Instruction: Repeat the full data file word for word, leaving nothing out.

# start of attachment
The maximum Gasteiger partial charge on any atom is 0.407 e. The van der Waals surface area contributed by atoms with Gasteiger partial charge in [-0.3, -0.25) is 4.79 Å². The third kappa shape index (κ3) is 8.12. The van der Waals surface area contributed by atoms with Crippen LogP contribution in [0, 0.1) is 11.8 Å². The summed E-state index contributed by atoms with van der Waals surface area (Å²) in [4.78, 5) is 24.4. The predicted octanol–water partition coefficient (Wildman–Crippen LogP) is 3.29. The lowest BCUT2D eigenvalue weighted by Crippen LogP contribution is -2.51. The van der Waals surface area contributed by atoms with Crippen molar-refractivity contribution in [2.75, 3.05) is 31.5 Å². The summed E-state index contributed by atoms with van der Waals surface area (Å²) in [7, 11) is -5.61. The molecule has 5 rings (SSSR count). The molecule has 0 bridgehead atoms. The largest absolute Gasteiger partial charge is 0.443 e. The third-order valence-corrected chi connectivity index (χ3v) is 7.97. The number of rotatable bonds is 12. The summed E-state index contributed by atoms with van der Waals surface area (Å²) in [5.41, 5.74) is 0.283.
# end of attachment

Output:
The maximum Gasteiger partial charge on any atom is 0.407 e. The van der Waals surface area contributed by atoms with Gasteiger partial charge in [-0.3, -0.25) is 4.79 Å². The third kappa shape index (κ3) is 8.12. The van der Waals surface area contributed by atoms with Crippen LogP contribution in [0, 0.1) is 11.8 Å². The summed E-state index contributed by atoms with van der Waals surface area (Å²) in [4.78, 5) is 24.4. The predicted octanol–water partition coefficient (Wildman–Crippen LogP) is 3.29. The lowest BCUT2D eigenvalue weighted by Crippen LogP contribution is -2.51. The van der Waals surface area contributed by atoms with Crippen molar-refractivity contribution in [2.75, 3.05) is 31.5 Å². The summed E-state index contributed by atoms with van der Waals surface area (Å²) in [7, 11) is -5.61. The molecule has 5 rings (SSSR count). The molecule has 0 bridgehead atoms. The largest absolute Gasteiger partial charge is 0.443 e. The third-order valence-corrected chi connectivity index (χ3v) is 7.97. The number of rotatable bonds is 12. The summed E-state index contributed by atoms with van der Waals surface area (Å²) in [5.41, 5.74) is 0.283.